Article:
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Research Report

From Nice to Laeken: European defence: core documents

compiled by Maartje Rutten
Copyright Date: Apr. 1, 2002
Pages: 216
OPEN ACCESS
https://www.jstor.org/stable/resrep06985
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Table of Contents

  1. (pp. ix-xii)
    Maartje Rutten

    This Chaillot Paper is the second in our series of core documents on European security and defence. Unlike the first volume, which covered the whole period from St-Malo to Nice (December 1998 - December 2001), this volume and subsequent ones will recapitulate developments in European Security and Defence Policy (ESDP) during the preceding year. As the whole world of defence and thus Europe and the ESDP were profoundly affected by the terrorist attacks on the United States on 11 September 2001, we have divided this Chaillot Paper into two parts. The first comprises documents on the further development and implementation...

  2. I ESDP

    • (pp. 1-3)

      Compared with the fast pace of developments in the period ‘St-Malo to Nice’, 2001 certainly got off to a much slower start regarding the further development and implementation of the ESDP. However, a few meetings in the period from 1 January 2001 till the above-mentioned meeting deserve mention, even though no official documents were produced by them. The first PSC-NAC meeting took place on 5 February 2001, after the GAC agreed on 22 January to hold these joint meetings at least three times every six months. On 9 February 2001, at the Franco-British summit at Cahors, the French and British...

    • (pp. 4-6)

      The Minister of Defence of the Federal Republic of Germany and the Minister of Defence of the Kingdom of the Netherlands

      convinced that in support of the Defence Capabilities Initiative and the European Headline Goal European Allies need to develop innovative, efficient and more effective approaches in order to overcome capability shortfalls,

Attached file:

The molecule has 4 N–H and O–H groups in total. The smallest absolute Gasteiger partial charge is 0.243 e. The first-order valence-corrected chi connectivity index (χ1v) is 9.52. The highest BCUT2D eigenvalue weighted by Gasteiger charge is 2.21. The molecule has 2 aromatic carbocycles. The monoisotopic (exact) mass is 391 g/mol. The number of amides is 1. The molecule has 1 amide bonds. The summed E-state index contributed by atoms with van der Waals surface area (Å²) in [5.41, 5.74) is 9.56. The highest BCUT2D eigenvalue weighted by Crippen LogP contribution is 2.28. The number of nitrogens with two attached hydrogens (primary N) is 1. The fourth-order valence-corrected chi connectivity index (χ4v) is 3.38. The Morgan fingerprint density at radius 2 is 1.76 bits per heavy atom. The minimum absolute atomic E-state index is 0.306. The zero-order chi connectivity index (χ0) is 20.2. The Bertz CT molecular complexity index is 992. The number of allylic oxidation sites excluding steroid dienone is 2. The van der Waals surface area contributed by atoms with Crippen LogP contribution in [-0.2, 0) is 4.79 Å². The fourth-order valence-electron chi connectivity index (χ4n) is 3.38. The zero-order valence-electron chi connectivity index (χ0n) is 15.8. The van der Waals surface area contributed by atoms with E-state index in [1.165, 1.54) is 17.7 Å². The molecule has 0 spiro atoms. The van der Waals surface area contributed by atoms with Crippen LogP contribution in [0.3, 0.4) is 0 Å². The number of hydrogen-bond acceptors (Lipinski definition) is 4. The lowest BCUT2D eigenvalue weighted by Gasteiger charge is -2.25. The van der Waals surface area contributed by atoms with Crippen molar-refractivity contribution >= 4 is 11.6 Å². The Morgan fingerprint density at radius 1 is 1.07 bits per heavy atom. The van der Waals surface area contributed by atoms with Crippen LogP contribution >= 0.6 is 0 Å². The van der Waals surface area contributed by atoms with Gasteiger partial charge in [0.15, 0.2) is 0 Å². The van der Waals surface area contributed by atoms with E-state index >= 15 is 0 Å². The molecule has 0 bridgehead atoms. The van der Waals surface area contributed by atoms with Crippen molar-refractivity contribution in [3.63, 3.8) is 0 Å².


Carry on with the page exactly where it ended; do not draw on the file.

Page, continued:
resolved to strengthen European capabilities, in particular in the area of strategic airlift, using a collective approach,

      intending to support efforts among European Nations to establish a pool of European strategic airlift capabilities,

      confident that the present initiative, which enables the Netherlands to call upon Germany to facilitate...

    • (pp. 7-10)

      The first formal meeting of EU and NATO foreign ministers was held in the margins of NATO’s Budapest summit. This meeting was devoted almost entirely to solving Turkey’s blocking of EU use of NATO assets, unfortunately to no avail. The following is an extract of the NATO Budapest Declaration concerning EU-NATO relations.

      39. We took stock of the progress made to date on the development of the European Security and Defence Identity (ESDI) in accordance with the decisions taken at the Washington Summit and subsequent Ministerial meetings. We reaffirmed our determination to reinforce NATO’s European pillar and remain committed to a...

    • (pp. 11-12)

      Rapid troop transport is one of the major deficiencies among European capabilities. Following an earlier German proposal, on 7 June 2001, a Declaration of Intent, which is reproduced below, was signed aimed at coordination and rationalisation of troop transport. The technical agreement on the creation of the European Air Transport Coordination Cell (EACC) is being worked out and was due to be signed on 28 February 2002, during the official inauguration of the cell.

      Following the formal accession of the Federal Republic of Germany to the European Air Group (EAG) earlier this year, the Chief of Staff German Air Force,...

    • (pp. 13-18)

      Monsieur le ministre,

      Messieurs les ambassadeurs,

      Messieurs les parlementaires,

      Mesdames et messieurs les officiers généraux,

      Mesdames et messieurs,

      As you know, this latter issue has just been placed at the core of the strategic debate through the proposals of our US allies. We do not refute the dangers of ballistic proliferation, although our analysis differs as to the scale of the threat and how it might evolve over time. There can be no single answer to this problem which should be viewed within a broader debate on new security requirements. This debate is under way and the forthcoming NATO Summit...